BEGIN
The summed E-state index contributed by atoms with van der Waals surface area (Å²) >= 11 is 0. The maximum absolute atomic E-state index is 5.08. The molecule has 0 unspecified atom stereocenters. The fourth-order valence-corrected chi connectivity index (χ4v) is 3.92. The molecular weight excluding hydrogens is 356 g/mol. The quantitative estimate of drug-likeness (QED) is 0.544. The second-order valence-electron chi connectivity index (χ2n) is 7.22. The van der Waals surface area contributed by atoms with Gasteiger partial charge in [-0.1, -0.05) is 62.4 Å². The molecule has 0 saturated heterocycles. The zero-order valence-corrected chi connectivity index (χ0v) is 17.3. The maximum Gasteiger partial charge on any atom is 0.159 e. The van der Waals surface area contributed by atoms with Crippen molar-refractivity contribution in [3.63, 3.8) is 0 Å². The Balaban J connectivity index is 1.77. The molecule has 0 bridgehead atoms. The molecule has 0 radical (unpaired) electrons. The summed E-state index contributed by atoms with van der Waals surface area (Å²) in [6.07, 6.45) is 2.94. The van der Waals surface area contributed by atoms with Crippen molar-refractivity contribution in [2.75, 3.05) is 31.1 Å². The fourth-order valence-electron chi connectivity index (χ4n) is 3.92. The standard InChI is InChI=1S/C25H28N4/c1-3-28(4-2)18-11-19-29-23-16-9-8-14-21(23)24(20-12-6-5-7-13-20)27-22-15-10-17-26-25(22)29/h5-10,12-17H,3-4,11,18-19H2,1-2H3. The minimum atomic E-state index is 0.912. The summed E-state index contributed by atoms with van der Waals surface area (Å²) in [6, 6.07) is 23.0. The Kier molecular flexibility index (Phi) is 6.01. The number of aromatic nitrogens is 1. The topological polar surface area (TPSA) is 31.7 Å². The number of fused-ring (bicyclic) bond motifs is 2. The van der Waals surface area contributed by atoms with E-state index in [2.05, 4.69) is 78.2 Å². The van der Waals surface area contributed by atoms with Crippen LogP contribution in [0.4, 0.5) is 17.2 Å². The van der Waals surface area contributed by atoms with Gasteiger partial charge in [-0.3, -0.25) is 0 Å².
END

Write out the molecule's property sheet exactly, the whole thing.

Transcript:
The summed E-state index contributed by atoms with van der Waals surface area (Å²) >= 11 is 0. The maximum absolute atomic E-state index is 5.08. The molecule has 0 unspecified atom stereocenters. The fourth-order valence-corrected chi connectivity index (χ4v) is 3.92. The molecular weight excluding hydrogens is 356 g/mol. The quantitative estimate of drug-likeness (QED) is 0.544. The second-order valence-electron chi connectivity index (χ2n) is 7.22. The van der Waals surface area contributed by atoms with Gasteiger partial charge in [-0.1, -0.05) is 62.4 Å². The molecule has 0 saturated heterocycles. The zero-order valence-corrected chi connectivity index (χ0v) is 17.3. The maximum Gasteiger partial charge on any atom is 0.159 e. The van der Waals surface area contributed by atoms with Crippen molar-refractivity contribution in [3.63, 3.8) is 0 Å². The Balaban J connectivity index is 1.77. The molecule has 0 bridgehead atoms. The molecule has 0 radical (unpaired) electrons. The summed E-state index contributed by atoms with van der Waals surface area (Å²) in [6.07, 6.45) is 2.94. The van der Waals surface area contributed by atoms with Crippen molar-refractivity contribution in [2.75, 3.05) is 31.1 Å². The fourth-order valence-electron chi connectivity index (χ4n) is 3.92. The standard InChI is InChI=1S/C25H28N4/c1-3-28(4-2)18-11-19-29-23-16-9-8-14-21(23)24(20-12-6-5-7-13-20)27-22-15-10-17-26-25(22)29/h5-10,12-17H,3-4,11,18-19H2,1-2H3. The minimum atomic E-state index is 0.912. The summed E-state index contributed by atoms with van der Waals surface area (Å²) in [6, 6.07) is 23.0. The Kier molecular flexibility index (Phi) is 6.01. The number of aromatic nitrogens is 1. The topological polar surface area (TPSA) is 31.7 Å². The number of fused-ring (bicyclic) bond motifs is 2. The van der Waals surface area contributed by atoms with E-state index in [2.05, 4.69) is 78.2 Å². The van der Waals surface area contributed by atoms with Crippen LogP contribution in [0.4, 0.5) is 17.2 Å². The van der Waals surface area contributed by atoms with Gasteiger partial charge in [-0.3, -0.25) is 0 Å².